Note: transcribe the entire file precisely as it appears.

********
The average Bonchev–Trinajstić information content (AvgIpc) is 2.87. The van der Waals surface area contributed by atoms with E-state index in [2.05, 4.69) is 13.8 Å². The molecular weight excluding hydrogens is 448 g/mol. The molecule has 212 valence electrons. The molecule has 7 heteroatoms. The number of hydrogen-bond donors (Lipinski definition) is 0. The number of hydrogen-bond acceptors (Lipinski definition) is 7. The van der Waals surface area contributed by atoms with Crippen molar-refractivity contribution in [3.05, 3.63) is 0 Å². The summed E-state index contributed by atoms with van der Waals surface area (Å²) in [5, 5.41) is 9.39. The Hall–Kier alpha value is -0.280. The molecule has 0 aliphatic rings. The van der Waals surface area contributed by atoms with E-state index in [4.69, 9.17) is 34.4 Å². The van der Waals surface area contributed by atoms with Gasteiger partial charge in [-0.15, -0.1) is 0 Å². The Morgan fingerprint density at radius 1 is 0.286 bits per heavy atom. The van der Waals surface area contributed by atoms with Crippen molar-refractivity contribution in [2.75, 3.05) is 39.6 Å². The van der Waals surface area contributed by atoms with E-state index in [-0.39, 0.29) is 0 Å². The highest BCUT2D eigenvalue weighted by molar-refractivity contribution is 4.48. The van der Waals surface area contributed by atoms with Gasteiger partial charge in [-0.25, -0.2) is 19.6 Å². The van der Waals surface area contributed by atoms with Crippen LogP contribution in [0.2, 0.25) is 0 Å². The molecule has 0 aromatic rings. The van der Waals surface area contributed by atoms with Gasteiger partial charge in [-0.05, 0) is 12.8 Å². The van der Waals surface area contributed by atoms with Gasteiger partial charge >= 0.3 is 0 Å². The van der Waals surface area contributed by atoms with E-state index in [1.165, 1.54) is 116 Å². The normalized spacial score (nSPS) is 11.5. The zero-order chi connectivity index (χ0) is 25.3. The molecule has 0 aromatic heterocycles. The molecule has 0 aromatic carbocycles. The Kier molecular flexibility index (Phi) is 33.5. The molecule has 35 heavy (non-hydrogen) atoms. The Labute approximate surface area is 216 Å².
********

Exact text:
The average Bonchev–Trinajstić information content (AvgIpc) is 2.87. The van der Waals surface area contributed by atoms with E-state index in [2.05, 4.69) is 13.8 Å². The molecular weight excluding hydrogens is 448 g/mol. The molecule has 212 valence electrons. The molecule has 7 heteroatoms. The number of hydrogen-bond donors (Lipinski definition) is 0. The number of hydrogen-bond acceptors (Lipinski definition) is 7. The van der Waals surface area contributed by atoms with Crippen molar-refractivity contribution in [3.05, 3.63) is 0 Å². The summed E-state index contributed by atoms with van der Waals surface area (Å²) in [5, 5.41) is 9.39. The Hall–Kier alpha value is -0.280. The molecule has 0 aliphatic rings. The van der Waals surface area contributed by atoms with E-state index in [4.69, 9.17) is 34.4 Å². The van der Waals surface area contributed by atoms with Gasteiger partial charge in [-0.15, -0.1) is 0 Å². The Morgan fingerprint density at radius 1 is 0.286 bits per heavy atom. The van der Waals surface area contributed by atoms with Crippen molar-refractivity contribution in [2.75, 3.05) is 39.6 Å². The van der Waals surface area contributed by atoms with E-state index in [-0.39, 0.29) is 0 Å². The highest BCUT2D eigenvalue weighted by molar-refractivity contribution is 4.48. The van der Waals surface area contributed by atoms with Gasteiger partial charge in [-0.25, -0.2) is 19.6 Å². The van der Waals surface area contributed by atoms with Crippen LogP contribution in [0.2, 0.25) is 0 Å². The molecule has 0 aromatic rings. The van der Waals surface area contributed by atoms with Gasteiger partial charge in [-0.05, 0) is 12.8 Å². The van der Waals surface area contributed by atoms with Gasteiger partial charge >= 0.3 is 0 Å². The van der Waals surface area contributed by atoms with E-state index in [1.165, 1.54) is 116 Å². The normalized spacial score (nSPS) is 11.5. The zero-order chi connectivity index (χ0) is 25.3. The molecule has 0 aromatic heterocycles. The molecule has 0 aromatic carbocycles. The Kier molecular flexibility index (Phi) is 33.5. The molecule has 35 heavy (non-hydrogen) atoms. The Labute approximate surface area is 216 Å².